Koeman’s team won nine of their final 10 games on their own patch in 2016/17. Indeed, the restoration of Goodison into a fortress was instrumental to Everton’s solid campaign last time around.
The Blues are playing to sold out, passionate and extremely partisan crowds. No Everton player could fail to be inspired by the tremendous din that customarily greets the first note of Z-Cars, and accompanies the clatter of studs on hard ground, as the teams make their way out of the tunnel to be met by the sight of four packed stands.
And anybody wondering how Rooney would be received on his Everton homecoming needed only listen to the tumultuous ovation the player received prior to kick-off. When he collected his man-of-the-match prize in the sponsor’s lounge post-match, the roof nearly came off the place.
Koeman’s developing team and their fiercely loyal supporters could prove a potent mix once more this season.
Koeman told evertontv last week that he would devise specific tactics for each opponent his team faced this season. The manager also confirmed he would tap into his players’ versatility to catch opposition sides off guard.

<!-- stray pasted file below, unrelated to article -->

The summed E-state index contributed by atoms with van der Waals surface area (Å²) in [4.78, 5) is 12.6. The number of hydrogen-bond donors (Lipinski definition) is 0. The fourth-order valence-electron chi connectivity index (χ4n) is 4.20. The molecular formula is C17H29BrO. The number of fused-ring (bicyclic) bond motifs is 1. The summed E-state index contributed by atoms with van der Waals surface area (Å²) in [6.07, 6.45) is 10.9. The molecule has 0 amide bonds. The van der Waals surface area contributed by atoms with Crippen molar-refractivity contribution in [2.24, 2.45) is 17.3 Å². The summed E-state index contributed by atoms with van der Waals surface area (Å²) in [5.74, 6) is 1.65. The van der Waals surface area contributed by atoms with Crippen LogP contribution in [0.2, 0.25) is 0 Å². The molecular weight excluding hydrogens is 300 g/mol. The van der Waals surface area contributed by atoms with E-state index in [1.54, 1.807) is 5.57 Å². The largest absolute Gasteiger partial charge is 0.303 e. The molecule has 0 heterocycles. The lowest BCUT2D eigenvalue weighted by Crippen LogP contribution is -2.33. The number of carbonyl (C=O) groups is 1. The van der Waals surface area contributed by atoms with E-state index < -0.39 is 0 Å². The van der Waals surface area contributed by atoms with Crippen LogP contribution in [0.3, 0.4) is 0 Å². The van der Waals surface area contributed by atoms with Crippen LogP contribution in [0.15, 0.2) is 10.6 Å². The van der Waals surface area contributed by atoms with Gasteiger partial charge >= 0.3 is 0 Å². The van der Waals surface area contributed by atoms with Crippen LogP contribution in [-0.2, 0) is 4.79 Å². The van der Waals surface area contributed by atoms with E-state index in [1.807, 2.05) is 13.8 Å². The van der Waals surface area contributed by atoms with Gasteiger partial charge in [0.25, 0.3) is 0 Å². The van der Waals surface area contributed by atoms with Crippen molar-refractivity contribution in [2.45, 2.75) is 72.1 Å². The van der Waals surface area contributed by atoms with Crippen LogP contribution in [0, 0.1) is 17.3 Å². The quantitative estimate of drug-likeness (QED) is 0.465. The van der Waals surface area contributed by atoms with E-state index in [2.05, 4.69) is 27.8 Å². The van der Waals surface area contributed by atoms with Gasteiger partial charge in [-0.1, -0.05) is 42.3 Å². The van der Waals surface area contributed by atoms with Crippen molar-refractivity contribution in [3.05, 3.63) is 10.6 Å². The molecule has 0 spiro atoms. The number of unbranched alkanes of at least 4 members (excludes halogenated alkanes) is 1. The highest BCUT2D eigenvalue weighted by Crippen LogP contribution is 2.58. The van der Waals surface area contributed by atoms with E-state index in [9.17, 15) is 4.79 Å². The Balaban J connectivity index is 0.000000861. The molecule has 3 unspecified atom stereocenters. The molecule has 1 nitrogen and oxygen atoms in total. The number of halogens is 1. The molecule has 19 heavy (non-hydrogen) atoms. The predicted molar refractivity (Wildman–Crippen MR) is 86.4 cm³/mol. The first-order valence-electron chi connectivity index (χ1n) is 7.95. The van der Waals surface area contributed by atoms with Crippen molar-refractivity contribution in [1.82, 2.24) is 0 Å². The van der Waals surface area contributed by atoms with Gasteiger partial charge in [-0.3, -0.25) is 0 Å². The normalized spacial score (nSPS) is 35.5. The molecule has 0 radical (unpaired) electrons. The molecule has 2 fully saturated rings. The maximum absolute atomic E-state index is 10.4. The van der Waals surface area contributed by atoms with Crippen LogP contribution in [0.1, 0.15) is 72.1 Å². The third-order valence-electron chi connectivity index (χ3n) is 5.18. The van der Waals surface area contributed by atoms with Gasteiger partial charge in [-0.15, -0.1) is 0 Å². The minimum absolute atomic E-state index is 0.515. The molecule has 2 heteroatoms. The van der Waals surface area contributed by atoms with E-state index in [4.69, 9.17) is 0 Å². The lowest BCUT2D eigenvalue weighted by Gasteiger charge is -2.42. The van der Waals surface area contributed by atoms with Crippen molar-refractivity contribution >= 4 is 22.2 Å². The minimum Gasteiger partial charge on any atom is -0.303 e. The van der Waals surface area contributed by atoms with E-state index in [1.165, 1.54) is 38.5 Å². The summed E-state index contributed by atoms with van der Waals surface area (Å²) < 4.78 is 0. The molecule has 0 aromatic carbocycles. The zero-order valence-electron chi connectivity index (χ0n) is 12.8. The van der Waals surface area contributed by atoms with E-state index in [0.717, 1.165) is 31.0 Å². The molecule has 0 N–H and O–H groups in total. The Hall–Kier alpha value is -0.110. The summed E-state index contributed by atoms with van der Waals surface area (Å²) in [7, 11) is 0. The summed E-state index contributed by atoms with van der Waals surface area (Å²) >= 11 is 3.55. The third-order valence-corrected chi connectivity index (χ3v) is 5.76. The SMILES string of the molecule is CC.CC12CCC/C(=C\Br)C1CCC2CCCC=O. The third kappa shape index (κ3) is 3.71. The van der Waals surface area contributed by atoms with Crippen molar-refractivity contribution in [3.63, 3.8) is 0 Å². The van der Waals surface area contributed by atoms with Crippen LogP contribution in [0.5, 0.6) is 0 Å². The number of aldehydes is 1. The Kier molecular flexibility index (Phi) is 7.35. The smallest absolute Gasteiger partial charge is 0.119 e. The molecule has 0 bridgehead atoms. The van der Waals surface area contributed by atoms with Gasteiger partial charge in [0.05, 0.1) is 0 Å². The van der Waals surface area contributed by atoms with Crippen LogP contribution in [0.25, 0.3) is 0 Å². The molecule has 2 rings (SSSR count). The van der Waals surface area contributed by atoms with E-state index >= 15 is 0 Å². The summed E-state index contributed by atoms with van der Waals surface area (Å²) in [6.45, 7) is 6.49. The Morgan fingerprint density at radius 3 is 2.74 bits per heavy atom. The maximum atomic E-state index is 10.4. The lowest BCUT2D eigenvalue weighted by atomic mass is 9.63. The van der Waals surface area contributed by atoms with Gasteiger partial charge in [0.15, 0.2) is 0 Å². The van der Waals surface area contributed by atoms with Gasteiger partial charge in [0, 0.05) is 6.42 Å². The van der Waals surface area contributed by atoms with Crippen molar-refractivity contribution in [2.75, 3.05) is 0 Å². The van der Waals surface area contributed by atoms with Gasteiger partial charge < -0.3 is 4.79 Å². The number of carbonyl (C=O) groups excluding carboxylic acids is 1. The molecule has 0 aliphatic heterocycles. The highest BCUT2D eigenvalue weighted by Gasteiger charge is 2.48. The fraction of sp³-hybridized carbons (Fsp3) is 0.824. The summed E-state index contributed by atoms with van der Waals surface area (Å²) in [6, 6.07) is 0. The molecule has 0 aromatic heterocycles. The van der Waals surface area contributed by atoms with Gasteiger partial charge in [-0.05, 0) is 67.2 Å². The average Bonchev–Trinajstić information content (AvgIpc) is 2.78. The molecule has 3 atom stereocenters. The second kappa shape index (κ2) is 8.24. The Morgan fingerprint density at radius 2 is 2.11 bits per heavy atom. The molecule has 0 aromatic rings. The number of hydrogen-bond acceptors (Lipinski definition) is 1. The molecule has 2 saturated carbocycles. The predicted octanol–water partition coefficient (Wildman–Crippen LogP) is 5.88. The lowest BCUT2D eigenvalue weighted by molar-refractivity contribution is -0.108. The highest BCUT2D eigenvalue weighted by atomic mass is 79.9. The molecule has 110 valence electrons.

Here, the Dutchman was as good as his word. Certainly, Stoke would not have anticipated Calvert-Lewin operating as a wing-back.
Koeman decided the ploy needed changing at the break – but not before Calvert-Lewin had stuck the cross of the match on Rooney’s forehead to win the game.
And when the boss opted to alter things, he was able deploy the game Calvert-Lewin as a central striker. On came Cuco Martina to facilitate a shift to a back-four, which required Keane and Jagielka to revert into a more orthodox central defensive pairing.
There was an effective late midfield cameo from Tom Davies, too, as Koeman sought to shut down the contest.
Plenty of matches are won and lost from the dugout. Good news, then, that Everton have a proactive manager… and players who are buying into his way of doing things.